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The Oxford college named after a fascist

CW: Paedophilia, antisemitism, racism

You’ve probably heard of Nuffield College – a small postgraduate college, specialising in the social sciences, situated between the Westgate and Worcester College. You probably haven’t heard of its eponymous founder, however, William Richard Morris (1887-1963), the first Viscount Nuffield – but you definitely should have.

Visiting Nuffield College’s website and the short biography of Morris contained within, the impression given is that of an unambiguously benevolent civic hero all Oxfordians should be grateful for. Morris, the article describes, was a genuinely self-made man, who worked his way up from nothing to becoming ‘the British Henry Ford,’ before giving away his millions to worthy causes across the city.

I am not sure that, in my time as a History student, I’ve ever encountered such a selective reading of the past. Morris was a great industrialist, yes, and a generous philanthropist; he once remarked: “I can only promise you this, that for the rest of my life I will do my best for mankind.” But rarely has a promise been broken so completely. Not only was Morris a pro-Hitler fascist and 20th century Britain’s leading financier of far-right politics, but a deeply oppressive and cruel employer, a pedophile, and, ultimately, perhaps the most wicked man still celebrated unreservedly by the university.

Any investigation of fascism in 20th century Britain is likely to highlight Morris’ central role. His involvement with far-right politics began in 1930, when he gave £50,000 – almost £3 millions in today’s money – to Oswald Mosley’s New Party, the precursor of the British Union of Fascists (BUF). The BUF would spend the next few years physically assaulting Jews on the streets of London, advocating a Britain exclusively for those of ‘British Birth and Parentage,’ and seeking collaboration with Mussolini’s Italy and Hitler’s Germany. Mosley made little secret of his admiration for and friendship with Morris, describing him as his ‘chief backer’.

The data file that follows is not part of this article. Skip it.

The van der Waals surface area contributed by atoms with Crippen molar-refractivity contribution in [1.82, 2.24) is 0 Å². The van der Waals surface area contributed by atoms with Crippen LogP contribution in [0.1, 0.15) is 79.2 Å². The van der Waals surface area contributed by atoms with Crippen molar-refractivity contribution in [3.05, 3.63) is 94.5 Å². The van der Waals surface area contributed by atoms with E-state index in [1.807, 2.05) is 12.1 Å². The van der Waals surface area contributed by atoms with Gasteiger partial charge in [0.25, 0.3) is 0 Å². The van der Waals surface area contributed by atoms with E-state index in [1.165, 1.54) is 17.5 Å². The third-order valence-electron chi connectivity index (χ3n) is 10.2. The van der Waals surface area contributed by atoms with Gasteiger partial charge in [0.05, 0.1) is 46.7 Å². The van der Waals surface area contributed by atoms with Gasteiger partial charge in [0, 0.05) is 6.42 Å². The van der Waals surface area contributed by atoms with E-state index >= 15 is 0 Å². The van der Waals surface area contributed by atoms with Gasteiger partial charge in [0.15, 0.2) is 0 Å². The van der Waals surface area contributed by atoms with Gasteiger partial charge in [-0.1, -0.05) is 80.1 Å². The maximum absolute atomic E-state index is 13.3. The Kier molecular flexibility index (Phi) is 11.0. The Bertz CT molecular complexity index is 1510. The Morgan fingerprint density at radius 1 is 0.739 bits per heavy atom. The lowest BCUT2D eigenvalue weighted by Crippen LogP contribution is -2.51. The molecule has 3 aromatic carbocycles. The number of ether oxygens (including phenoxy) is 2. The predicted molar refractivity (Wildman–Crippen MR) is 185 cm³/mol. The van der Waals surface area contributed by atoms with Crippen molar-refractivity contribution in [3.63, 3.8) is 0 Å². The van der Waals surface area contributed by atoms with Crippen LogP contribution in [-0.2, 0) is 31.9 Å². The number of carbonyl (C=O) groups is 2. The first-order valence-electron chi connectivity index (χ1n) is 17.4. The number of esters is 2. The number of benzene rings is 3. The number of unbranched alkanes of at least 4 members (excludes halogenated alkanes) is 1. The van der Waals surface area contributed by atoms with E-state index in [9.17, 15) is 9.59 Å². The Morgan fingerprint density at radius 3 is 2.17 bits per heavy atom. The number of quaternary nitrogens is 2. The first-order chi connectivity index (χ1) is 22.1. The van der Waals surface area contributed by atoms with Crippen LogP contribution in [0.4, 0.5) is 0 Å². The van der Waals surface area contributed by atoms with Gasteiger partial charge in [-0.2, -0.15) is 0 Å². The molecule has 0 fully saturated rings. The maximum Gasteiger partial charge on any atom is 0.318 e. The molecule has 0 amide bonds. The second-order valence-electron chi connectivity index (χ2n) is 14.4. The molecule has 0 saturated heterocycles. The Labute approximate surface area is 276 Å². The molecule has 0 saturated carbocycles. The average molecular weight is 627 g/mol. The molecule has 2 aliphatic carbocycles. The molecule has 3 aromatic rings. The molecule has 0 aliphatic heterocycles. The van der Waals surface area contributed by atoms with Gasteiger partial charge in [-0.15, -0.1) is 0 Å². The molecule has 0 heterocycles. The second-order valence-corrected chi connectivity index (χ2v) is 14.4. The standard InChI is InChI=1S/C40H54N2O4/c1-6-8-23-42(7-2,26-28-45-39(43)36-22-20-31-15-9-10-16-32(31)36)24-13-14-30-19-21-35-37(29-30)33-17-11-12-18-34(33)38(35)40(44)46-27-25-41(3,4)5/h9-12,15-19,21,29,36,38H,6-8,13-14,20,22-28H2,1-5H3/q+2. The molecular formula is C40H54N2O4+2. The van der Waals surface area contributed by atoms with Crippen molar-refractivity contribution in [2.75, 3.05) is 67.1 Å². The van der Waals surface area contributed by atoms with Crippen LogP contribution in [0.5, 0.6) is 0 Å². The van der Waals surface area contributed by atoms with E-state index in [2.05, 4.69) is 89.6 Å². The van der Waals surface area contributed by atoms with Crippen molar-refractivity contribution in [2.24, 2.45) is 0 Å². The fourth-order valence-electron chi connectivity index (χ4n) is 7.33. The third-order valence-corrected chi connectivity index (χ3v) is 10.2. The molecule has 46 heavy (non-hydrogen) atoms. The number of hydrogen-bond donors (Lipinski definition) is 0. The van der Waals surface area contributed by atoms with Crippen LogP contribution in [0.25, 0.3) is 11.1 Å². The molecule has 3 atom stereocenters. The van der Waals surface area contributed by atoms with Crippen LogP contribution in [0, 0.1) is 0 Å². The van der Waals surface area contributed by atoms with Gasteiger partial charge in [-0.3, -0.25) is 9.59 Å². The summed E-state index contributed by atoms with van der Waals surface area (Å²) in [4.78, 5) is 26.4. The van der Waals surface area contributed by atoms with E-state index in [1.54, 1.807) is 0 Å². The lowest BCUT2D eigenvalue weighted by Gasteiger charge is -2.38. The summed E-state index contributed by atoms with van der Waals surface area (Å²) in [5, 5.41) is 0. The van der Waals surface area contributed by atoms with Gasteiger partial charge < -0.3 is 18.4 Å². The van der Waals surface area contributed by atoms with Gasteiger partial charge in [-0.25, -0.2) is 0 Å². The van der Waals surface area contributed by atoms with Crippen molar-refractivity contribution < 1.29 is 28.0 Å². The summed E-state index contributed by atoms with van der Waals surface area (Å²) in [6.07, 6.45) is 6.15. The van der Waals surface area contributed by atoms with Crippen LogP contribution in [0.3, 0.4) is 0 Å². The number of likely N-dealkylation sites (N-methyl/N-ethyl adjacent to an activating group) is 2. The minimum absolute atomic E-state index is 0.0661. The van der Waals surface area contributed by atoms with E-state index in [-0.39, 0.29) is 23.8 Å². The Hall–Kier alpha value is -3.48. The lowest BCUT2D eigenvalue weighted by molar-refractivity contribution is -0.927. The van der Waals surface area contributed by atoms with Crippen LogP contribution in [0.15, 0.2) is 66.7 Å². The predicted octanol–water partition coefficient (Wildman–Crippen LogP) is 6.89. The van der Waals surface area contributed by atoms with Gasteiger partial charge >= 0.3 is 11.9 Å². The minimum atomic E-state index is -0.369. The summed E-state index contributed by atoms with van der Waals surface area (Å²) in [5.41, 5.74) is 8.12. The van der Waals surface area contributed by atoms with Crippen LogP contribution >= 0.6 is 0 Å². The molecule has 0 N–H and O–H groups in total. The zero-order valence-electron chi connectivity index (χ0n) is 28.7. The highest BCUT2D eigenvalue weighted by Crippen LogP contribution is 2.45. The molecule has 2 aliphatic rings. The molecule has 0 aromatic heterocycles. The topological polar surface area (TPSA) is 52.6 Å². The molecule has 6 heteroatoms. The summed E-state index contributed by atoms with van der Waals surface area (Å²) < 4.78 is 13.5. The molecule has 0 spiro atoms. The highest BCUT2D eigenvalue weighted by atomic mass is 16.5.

Two years later, Morris gave another £35,000 – around £2 million in today’s money – to Mosley to establish Action, the BUF’s primary newspaper. Action’s antisemitism was open, virulent, and occasionally violent; decrying the “filthy, obscene Jewish Communists”, it advocated disenfranchising them and “holding them under restraint” so as to protect native Britons. Jews, in the pages of Action, are to blame for all of society’s ills; it is they who control the “financial democracy” of the world, oppressing hard-working Britons and stealing their money for their own kind, seeking to “destroy Christianity” while using their control of the media to divert eyes elsewhere. Action also took every opportunity to refute criticism of Nazi Germany, and particularly their treatment of Jews – describing it as “mild”, “justified”, and as far less harsh than the treatment of Catholics elsewhere in Europe.